ML: Historically, when you look at our TRU portfolio, the contribution to returns has generally been a function of 1) active sector rotation, 2) issue selection within those sectors where our analysts globally are choosing the issues that they find most attractive from a valuation and credit point of view and 3) tactical duration and yield curve management. This also depends on the environment we’re in, however. At some point, we could expect duration and yield-curve management to be far more important than the sector rotation and issue selection.
ML: Number one, offering attractive risk-adjusted returns over time. Our goal is LIBOR plus 200-300 bps given the volatility range that we’re targeting for TRU portfolios. Second, avoiding negative returns—to get out of the way if you will. That’s something you cannot do in more traditional fixed-income portfolios where duration and sector allocations are more tightly controlled than they are in unconstrained portfolios. For example, if you have a period of rising rates or widening spreads, the flexibility built into the TRU strategy allows you to reduce duration substantially or to get out of sectors that you don’t find particularly attractive. You don’t have that constraint of tracking error relative to a benchmark and you don’t have to be invested in those sectors. Third, if we get into a period of time where rates are rising and traditional fixed-income portfolios and benchmarks have negative returns, we would expect the TRU portfolio, given its flexibility, will generally offer positive returns over reasonable periods of time. Not necessarily day-to-day or week-to-week or month-to-month, but over a market cycle of 3 to 5 years, we would expect to meet our target of LIBOR plus. Fourth, attractive risk-adjusted returns relative to our peer group. Those are a few examples of how we would define success for the clients invested in TRU portfolios.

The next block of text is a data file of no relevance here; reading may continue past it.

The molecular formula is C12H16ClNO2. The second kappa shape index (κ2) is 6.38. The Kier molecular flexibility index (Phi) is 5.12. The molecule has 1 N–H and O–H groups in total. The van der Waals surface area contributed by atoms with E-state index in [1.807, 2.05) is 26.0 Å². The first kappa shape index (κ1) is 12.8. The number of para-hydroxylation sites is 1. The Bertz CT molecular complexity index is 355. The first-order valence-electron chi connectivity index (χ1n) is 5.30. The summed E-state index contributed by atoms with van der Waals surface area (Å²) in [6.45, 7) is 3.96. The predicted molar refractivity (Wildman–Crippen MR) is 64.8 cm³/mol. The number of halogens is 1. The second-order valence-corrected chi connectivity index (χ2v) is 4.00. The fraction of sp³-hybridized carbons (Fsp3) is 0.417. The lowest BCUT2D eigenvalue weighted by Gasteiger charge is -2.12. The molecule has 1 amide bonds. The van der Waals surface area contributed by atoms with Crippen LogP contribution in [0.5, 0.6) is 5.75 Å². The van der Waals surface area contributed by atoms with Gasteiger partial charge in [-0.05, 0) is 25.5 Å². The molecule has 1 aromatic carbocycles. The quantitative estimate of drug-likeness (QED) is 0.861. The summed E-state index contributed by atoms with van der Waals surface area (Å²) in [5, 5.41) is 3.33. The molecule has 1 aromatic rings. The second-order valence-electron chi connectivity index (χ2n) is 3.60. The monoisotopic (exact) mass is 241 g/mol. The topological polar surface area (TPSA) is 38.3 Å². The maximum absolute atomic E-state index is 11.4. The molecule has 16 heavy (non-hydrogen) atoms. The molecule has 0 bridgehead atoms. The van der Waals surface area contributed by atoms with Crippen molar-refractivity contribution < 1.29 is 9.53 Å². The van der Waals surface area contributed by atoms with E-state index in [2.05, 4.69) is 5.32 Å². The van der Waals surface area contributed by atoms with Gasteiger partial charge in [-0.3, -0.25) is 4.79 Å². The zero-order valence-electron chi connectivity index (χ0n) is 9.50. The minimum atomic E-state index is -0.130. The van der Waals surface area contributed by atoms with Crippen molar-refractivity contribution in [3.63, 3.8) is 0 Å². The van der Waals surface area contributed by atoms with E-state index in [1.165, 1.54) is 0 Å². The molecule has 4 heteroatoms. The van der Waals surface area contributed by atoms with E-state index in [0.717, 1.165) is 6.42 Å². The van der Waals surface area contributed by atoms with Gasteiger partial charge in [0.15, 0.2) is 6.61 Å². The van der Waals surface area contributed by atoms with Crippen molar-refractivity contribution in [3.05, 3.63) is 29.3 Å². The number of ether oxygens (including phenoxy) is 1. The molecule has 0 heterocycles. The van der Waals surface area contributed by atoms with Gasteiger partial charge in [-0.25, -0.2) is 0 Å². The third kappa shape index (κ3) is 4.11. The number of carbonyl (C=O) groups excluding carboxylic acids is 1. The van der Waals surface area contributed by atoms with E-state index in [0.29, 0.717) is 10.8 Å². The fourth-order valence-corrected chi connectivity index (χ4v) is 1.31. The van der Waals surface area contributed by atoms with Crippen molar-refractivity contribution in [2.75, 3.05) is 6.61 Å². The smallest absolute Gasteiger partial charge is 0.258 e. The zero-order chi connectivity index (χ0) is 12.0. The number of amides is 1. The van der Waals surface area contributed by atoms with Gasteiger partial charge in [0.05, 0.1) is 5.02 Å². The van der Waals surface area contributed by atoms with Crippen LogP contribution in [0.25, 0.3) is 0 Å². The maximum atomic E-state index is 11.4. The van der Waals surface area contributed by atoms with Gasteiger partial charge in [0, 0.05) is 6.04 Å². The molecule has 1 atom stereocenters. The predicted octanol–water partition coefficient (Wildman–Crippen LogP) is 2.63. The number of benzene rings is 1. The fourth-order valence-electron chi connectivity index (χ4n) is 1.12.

ML: No. TRU is meant to be very flexible as the environment changes. If in future years we do see a rise in nominal rates and very good performance out of the spread sectors, to the point that we thought there was a better value in sovereign rates relative to spread sectors, then given the flexibility in this product, we would expect to extend our duration and reduce our spread sector exposure. In such a scenario, TRU could be a positive differentiator relative to more traditional, benchmark-tethered strategies.
ML: For most of my 38-year investment career, we’ve been living in a bull market in bonds. We’ve come from Brazil-type rates in the early 1980s to negative, zero or modestly positive rates around the world today. That isn’t a statement to say that the trend is over. It might be or it might not be. We just don’t know and we have to be humble guessing where the bottom in rates might be. We’re in an environment of very low-yielding fixed-income assets around the globe, continued volatility, and where central banks are doing just about everything they can to try to achieve a 2% inflation rate or higher, including pushing governments to increase fiscal spending. Because of all that, we could see some potential changes to this long-term trend of declining rates. With this in mind, we believe the flexibility built into the TRU strategy should continue to make it an attractive fixed-income alternative for our clients.
TC: TRU benefits from the 45-plus years of Western Asset success managing only fixed-income portfolios and our philosophy of long-term fundamental value and multiple diversified strategies. We are one of the truly global fixed-income managers, so TRU benefits from the depth of resources we have across all asset classes. As such, TRU incorporates Western Asset’s proven ability to combine top-down macro views with bottom-up research.
Western Asset has been managing unconstrained portfolios since 1996, and we’re coming up on our 12th anniversary of managing TRU portfolios. The TRU strategy remains consistent with our stated goals of seeking superior risk-adjusted total returns, which we believe will be especially important in the uncertain environment we face going forward.
This paper was originally posted December 2013.